Economics micro learn: Game theory and pay off tables
Game theory is the idea that every activity we do, or decision we make can be thought of as a game. A game may be simple or complex and may have strategy that is obvious or subtle.
If you remember from our last session we were cutting cakes.
There are only two ways to cut a cake really, fairly or unfairly. The way the cake is cut depends on the rules of the game.
Let’s make the rules of the game.
There are two players.
The first player cuts the cake into two parts, each part may be any size.
The second player chooses one of the two parts to keep as their piece of cake.
The first player then keeps the part of the cake the second player did not take.
* I think we can all agree that if player 1 chose which piece before player 2, player 2 would frequently receive nothing.
Most of us learned this game as children, usually a parental figure gives two children a food item to divide and states the rules similar to the way I have described them.
Usually this game results in fair distribution if the rules are followed.
You should be able to see in your mind how this game generally plays out. However there are circumstances where a very different result occurs.
To explain this I will use a pay off table.
Player 1 has two possible strategies 1) be fair OR 2) not be fair in the cutting of the cake.
Player 2 has 2 choices 1) be smart and take the biggest piece OR 2) not be smart and take the smaller piece.
* It is possible that player 2 is not hungry, or is unable to determine which piece is larger (49% vs 51%) or feeling quite generous, or is a woman on a first date.
When playing these games we assume the opponent is rational and is seeking the best possible outcome for themselves. If you opponent is not rational it is difficult to apply in many cases.
Generally in game theory the following convention is used, player 1 uses rows (horizontal) to determine their strategy and player 2 uses columns (vertical) to determine their strategy.
The result of the game is where the two strategies intersect.
For each strategy combination there is the corresponding box in a grid with 2 numbers separated by a coma, the number on the left is players 1 reward, the number on the right is player 2 reward.
Reward numbers are positive for a gain and negative for a loss.
In the pay off chart below I have color coded the rewards to match the players, though this is not commonly done. Think of this as economics paint by numbers.
We can use the pay off chart to analyze the game.
Lets assume I am player 1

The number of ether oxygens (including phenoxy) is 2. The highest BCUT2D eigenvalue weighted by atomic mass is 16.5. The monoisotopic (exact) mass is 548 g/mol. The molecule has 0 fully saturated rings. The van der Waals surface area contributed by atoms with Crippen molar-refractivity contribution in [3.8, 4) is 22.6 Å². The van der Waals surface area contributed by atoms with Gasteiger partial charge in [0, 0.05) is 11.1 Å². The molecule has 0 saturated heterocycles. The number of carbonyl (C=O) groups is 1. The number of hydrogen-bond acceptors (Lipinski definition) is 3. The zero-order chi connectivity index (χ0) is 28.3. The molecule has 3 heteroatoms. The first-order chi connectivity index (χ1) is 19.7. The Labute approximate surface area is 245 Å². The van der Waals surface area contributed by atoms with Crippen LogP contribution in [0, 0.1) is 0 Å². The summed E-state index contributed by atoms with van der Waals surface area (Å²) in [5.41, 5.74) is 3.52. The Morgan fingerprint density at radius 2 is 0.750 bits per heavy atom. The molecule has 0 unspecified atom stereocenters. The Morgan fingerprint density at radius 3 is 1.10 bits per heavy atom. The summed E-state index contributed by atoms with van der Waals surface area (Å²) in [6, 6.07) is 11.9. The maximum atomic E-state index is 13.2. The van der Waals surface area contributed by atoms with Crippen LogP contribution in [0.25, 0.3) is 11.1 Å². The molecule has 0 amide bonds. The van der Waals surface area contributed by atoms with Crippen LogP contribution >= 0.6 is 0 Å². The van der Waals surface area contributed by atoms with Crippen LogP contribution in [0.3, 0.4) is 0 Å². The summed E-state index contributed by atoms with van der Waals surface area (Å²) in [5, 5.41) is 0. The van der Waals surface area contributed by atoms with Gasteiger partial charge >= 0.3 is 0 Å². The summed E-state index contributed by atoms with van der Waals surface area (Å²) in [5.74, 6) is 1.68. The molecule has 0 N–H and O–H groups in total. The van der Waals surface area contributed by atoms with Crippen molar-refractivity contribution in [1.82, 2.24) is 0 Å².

The first this you should notice is if I cut the cake fairly I know what my reward will be, and it doesn’t not matter if my friend is smart or not.
The second this you should notice is the highest and lowest rewards in the game for me occur when I cut the cake unfairly. Cutting the cake unfairly is therefore a risky strategy and I am gambling on my ‘friend’ being stupid in order to get a larger reward.
Thirdly because the game seems have an unofficial title of “Are you stupid my friend?” a game like this can be used to test the intelligence of an opponent.
Fourthly an opponent in this game can ‘play stupid’ and let you take the large reward assuming you will assume he (or she) is stupid in the future when you risk even more on a future game ( 75 vs 25).
Player 1 Player 2
Cake 1 60 40 ( Player 1 unfair, player 2 not smart (apparently…) )
Cake 2 25 75 ( Player 1 even more unfair, player 2 suddenly smart ( surprise!) )
Totals 85 115 ( Who is stupid now?)
This type of strategy is the conman game or poker game.
Interestingly the conman game strategy is almost foolproof as long as a second game follows and player 1 is still unfair. The only way a prospective conman game can loose here is if player one switches strategy to fair (or less unfair, 55 vs 45) after their initial windfall. Ironically the conman can be defeated by player 1 getting a conscience or giving up the gamble.
The other important thing about games is sometimes the same games are repeated and sometimes they are played with different games in between and sometimes games are only played once. Entirely different strategies apply to a series of games as apply to ‘one off’ games.
Who thought cutting a cake into two parts could be so complex?
This is why I get very concerned when people talk about ‘redistribution of wealth’.
If all of this was too difficult for you to understand I have some sound advice for you, try to be fair in your dealings, and never trust a socialist, a banker, a salesperson or a anyone employed by the government.
We put the NOM in economics!